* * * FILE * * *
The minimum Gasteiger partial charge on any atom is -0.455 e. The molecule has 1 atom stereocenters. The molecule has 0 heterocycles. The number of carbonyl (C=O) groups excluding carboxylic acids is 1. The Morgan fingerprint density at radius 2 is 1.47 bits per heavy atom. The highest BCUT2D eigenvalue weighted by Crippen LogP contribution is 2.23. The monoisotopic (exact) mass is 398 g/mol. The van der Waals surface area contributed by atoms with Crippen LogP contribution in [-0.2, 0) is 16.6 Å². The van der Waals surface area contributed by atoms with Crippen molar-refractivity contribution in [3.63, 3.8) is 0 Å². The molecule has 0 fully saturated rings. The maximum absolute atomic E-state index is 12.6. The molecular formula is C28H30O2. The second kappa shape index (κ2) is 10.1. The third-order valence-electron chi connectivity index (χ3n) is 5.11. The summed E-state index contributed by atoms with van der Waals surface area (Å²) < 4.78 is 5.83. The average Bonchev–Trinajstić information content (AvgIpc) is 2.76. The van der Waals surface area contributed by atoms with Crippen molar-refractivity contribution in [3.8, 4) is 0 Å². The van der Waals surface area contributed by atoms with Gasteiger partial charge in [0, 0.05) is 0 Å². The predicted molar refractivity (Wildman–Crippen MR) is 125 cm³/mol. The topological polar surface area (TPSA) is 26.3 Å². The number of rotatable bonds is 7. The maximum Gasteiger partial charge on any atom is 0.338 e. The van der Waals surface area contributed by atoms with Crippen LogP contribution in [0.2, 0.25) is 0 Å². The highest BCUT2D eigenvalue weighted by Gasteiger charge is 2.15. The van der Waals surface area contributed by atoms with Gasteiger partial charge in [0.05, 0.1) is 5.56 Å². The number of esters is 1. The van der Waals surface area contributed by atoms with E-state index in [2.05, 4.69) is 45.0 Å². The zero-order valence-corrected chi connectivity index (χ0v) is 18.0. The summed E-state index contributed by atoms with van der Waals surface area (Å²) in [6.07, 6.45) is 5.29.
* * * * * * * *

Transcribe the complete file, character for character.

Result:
The minimum Gasteiger partial charge on any atom is -0.455 e. The molecule has 1 atom stereocenters. The molecule has 0 heterocycles. The number of carbonyl (C=O) groups excluding carboxylic acids is 1. The Morgan fingerprint density at radius 2 is 1.47 bits per heavy atom. The highest BCUT2D eigenvalue weighted by Crippen LogP contribution is 2.23. The monoisotopic (exact) mass is 398 g/mol. The van der Waals surface area contributed by atoms with Crippen LogP contribution in [-0.2, 0) is 16.6 Å². The van der Waals surface area contributed by atoms with Crippen molar-refractivity contribution in [3.63, 3.8) is 0 Å². The molecule has 0 fully saturated rings. The maximum absolute atomic E-state index is 12.6. The molecular formula is C28H30O2. The second kappa shape index (κ2) is 10.1. The third-order valence-electron chi connectivity index (χ3n) is 5.11. The summed E-state index contributed by atoms with van der Waals surface area (Å²) < 4.78 is 5.83. The average Bonchev–Trinajstić information content (AvgIpc) is 2.76. The van der Waals surface area contributed by atoms with Crippen molar-refractivity contribution in [3.8, 4) is 0 Å². The van der Waals surface area contributed by atoms with Gasteiger partial charge in [0, 0.05) is 0 Å². The predicted molar refractivity (Wildman–Crippen MR) is 125 cm³/mol. The topological polar surface area (TPSA) is 26.3 Å². The number of rotatable bonds is 7. The maximum Gasteiger partial charge on any atom is 0.338 e. The van der Waals surface area contributed by atoms with Crippen LogP contribution in [0.2, 0.25) is 0 Å². The highest BCUT2D eigenvalue weighted by Gasteiger charge is 2.15. The van der Waals surface area contributed by atoms with Gasteiger partial charge in [0.05, 0.1) is 5.56 Å². The number of esters is 1. The van der Waals surface area contributed by atoms with E-state index in [2.05, 4.69) is 45.0 Å². The zero-order valence-corrected chi connectivity index (χ0v) is 18.0. The summed E-state index contributed by atoms with van der Waals surface area (Å²) in [6.07, 6.45) is 5.29.